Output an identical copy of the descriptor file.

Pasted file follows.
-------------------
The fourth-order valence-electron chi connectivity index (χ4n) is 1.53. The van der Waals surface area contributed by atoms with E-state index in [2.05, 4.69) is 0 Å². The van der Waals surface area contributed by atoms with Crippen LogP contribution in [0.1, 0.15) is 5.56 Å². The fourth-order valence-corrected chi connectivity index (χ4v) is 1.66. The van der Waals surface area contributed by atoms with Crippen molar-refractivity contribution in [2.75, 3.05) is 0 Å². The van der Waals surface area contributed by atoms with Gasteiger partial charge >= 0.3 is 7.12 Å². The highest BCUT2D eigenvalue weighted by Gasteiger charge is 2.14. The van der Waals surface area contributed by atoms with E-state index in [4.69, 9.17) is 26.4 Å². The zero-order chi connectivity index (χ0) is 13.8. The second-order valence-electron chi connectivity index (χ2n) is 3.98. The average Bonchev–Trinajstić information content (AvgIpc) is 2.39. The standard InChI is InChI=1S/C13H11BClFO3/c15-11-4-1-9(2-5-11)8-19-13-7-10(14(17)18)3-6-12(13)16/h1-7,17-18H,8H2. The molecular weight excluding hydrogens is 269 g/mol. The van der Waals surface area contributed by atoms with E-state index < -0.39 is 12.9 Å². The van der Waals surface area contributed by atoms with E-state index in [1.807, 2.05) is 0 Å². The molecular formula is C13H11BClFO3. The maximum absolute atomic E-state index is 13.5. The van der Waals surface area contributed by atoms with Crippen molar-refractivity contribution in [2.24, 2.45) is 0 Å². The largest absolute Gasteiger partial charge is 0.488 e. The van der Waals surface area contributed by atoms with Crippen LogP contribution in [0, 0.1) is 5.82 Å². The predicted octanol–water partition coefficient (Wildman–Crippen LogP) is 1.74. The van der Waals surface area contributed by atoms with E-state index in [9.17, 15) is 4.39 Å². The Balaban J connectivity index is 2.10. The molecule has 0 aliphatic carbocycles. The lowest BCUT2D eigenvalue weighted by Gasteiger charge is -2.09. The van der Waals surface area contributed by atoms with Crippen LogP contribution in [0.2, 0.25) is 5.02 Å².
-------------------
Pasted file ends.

The fourth-order valence-electron chi connectivity index (χ4n) is 1.53. The van der Waals surface area contributed by atoms with E-state index in [2.05, 4.69) is 0 Å². The van der Waals surface area contributed by atoms with Crippen LogP contribution in [0.1, 0.15) is 5.56 Å². The fourth-order valence-corrected chi connectivity index (χ4v) is 1.66. The van der Waals surface area contributed by atoms with Crippen molar-refractivity contribution in [2.75, 3.05) is 0 Å². The van der Waals surface area contributed by atoms with Gasteiger partial charge >= 0.3 is 7.12 Å². The highest BCUT2D eigenvalue weighted by Gasteiger charge is 2.14. The van der Waals surface area contributed by atoms with E-state index in [4.69, 9.17) is 26.4 Å². The zero-order chi connectivity index (χ0) is 13.8. The second-order valence-electron chi connectivity index (χ2n) is 3.98. The average Bonchev–Trinajstić information content (AvgIpc) is 2.39. The standard InChI is InChI=1S/C13H11BClFO3/c15-11-4-1-9(2-5-11)8-19-13-7-10(14(17)18)3-6-12(13)16/h1-7,17-18H,8H2. The molecular weight excluding hydrogens is 269 g/mol. The van der Waals surface area contributed by atoms with E-state index < -0.39 is 12.9 Å². The van der Waals surface area contributed by atoms with E-state index in [1.807, 2.05) is 0 Å². The molecular formula is C13H11BClFO3. The maximum absolute atomic E-state index is 13.5. The van der Waals surface area contributed by atoms with Crippen molar-refractivity contribution in [2.24, 2.45) is 0 Å². The largest absolute Gasteiger partial charge is 0.488 e. The van der Waals surface area contributed by atoms with Crippen LogP contribution in [0, 0.1) is 5.82 Å². The predicted octanol–water partition coefficient (Wildman–Crippen LogP) is 1.74. The van der Waals surface area contributed by atoms with E-state index in [9.17, 15) is 4.39 Å². The Balaban J connectivity index is 2.10. The molecule has 0 aliphatic carbocycles. The lowest BCUT2D eigenvalue weighted by Gasteiger charge is -2.09. The van der Waals surface area contributed by atoms with Crippen LogP contribution in [0.2, 0.25) is 5.02 Å².